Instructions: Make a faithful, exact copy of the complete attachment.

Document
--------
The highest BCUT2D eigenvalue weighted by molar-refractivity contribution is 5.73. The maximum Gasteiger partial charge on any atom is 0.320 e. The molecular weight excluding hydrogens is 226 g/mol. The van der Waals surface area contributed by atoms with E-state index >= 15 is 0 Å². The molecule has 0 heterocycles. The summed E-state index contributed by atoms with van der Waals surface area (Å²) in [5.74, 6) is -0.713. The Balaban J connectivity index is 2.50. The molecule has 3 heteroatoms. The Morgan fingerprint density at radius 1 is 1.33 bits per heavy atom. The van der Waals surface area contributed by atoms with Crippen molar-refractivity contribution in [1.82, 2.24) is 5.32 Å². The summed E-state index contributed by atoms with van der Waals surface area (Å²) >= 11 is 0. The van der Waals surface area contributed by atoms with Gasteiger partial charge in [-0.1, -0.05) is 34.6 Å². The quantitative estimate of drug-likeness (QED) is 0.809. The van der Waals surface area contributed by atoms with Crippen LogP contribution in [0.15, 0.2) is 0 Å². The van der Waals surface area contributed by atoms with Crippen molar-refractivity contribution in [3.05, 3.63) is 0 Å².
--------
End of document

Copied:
The highest BCUT2D eigenvalue weighted by molar-refractivity contribution is 5.73. The maximum Gasteiger partial charge on any atom is 0.320 e. The molecular weight excluding hydrogens is 226 g/mol. The van der Waals surface area contributed by atoms with E-state index >= 15 is 0 Å². The molecule has 0 heterocycles. The summed E-state index contributed by atoms with van der Waals surface area (Å²) in [5.74, 6) is -0.713. The Balaban J connectivity index is 2.50. The molecule has 3 heteroatoms. The Morgan fingerprint density at radius 1 is 1.33 bits per heavy atom. The van der Waals surface area contributed by atoms with Crippen molar-refractivity contribution in [1.82, 2.24) is 5.32 Å². The summed E-state index contributed by atoms with van der Waals surface area (Å²) >= 11 is 0. The van der Waals surface area contributed by atoms with Gasteiger partial charge in [-0.1, -0.05) is 34.6 Å². The quantitative estimate of drug-likeness (QED) is 0.809. The van der Waals surface area contributed by atoms with Crippen LogP contribution in [0.15, 0.2) is 0 Å². The van der Waals surface area contributed by atoms with Crippen molar-refractivity contribution in [3.05, 3.63) is 0 Å².